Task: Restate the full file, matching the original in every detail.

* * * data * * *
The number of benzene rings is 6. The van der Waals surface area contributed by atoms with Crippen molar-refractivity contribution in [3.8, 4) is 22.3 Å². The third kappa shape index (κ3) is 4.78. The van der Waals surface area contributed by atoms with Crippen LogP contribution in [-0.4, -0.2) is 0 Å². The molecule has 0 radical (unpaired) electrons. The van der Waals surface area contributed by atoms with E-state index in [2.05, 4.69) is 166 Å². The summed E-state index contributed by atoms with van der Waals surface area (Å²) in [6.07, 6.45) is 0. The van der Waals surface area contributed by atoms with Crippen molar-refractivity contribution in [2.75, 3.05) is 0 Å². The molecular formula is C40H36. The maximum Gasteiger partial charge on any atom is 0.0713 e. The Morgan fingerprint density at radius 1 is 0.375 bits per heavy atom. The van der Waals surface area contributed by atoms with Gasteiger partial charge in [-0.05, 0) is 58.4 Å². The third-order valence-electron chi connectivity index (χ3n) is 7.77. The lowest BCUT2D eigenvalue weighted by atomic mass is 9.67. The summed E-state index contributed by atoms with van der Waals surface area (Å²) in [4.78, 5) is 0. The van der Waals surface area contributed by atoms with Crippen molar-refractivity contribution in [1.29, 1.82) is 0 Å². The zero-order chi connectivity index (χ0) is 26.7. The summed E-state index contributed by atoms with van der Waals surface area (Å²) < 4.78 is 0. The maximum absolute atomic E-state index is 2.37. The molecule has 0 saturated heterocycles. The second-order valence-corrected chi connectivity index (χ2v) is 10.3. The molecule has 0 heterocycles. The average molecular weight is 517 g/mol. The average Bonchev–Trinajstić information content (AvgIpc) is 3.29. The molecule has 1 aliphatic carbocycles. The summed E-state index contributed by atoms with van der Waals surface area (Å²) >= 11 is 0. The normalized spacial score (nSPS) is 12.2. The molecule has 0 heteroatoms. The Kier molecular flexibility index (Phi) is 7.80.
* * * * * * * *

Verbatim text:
The number of benzene rings is 6. The van der Waals surface area contributed by atoms with Crippen molar-refractivity contribution in [3.8, 4) is 22.3 Å². The third kappa shape index (κ3) is 4.78. The van der Waals surface area contributed by atoms with Crippen LogP contribution in [-0.4, -0.2) is 0 Å². The molecule has 0 radical (unpaired) electrons. The van der Waals surface area contributed by atoms with E-state index in [2.05, 4.69) is 166 Å². The summed E-state index contributed by atoms with van der Waals surface area (Å²) in [6.07, 6.45) is 0. The van der Waals surface area contributed by atoms with Crippen molar-refractivity contribution in [2.75, 3.05) is 0 Å². The molecular formula is C40H36. The maximum Gasteiger partial charge on any atom is 0.0713 e. The Morgan fingerprint density at radius 1 is 0.375 bits per heavy atom. The van der Waals surface area contributed by atoms with Gasteiger partial charge in [-0.05, 0) is 58.4 Å². The third-order valence-electron chi connectivity index (χ3n) is 7.77. The lowest BCUT2D eigenvalue weighted by atomic mass is 9.67. The summed E-state index contributed by atoms with van der Waals surface area (Å²) in [4.78, 5) is 0. The van der Waals surface area contributed by atoms with Crippen molar-refractivity contribution in [1.29, 1.82) is 0 Å². The zero-order chi connectivity index (χ0) is 26.7. The summed E-state index contributed by atoms with van der Waals surface area (Å²) < 4.78 is 0. The maximum absolute atomic E-state index is 2.37. The molecule has 0 saturated heterocycles. The second-order valence-corrected chi connectivity index (χ2v) is 10.3. The molecule has 0 heterocycles. The average molecular weight is 517 g/mol. The average Bonchev–Trinajstić information content (AvgIpc) is 3.29. The molecule has 1 aliphatic carbocycles. The summed E-state index contributed by atoms with van der Waals surface area (Å²) >= 11 is 0. The normalized spacial score (nSPS) is 12.2. The molecule has 0 heteroatoms. The Kier molecular flexibility index (Phi) is 7.80.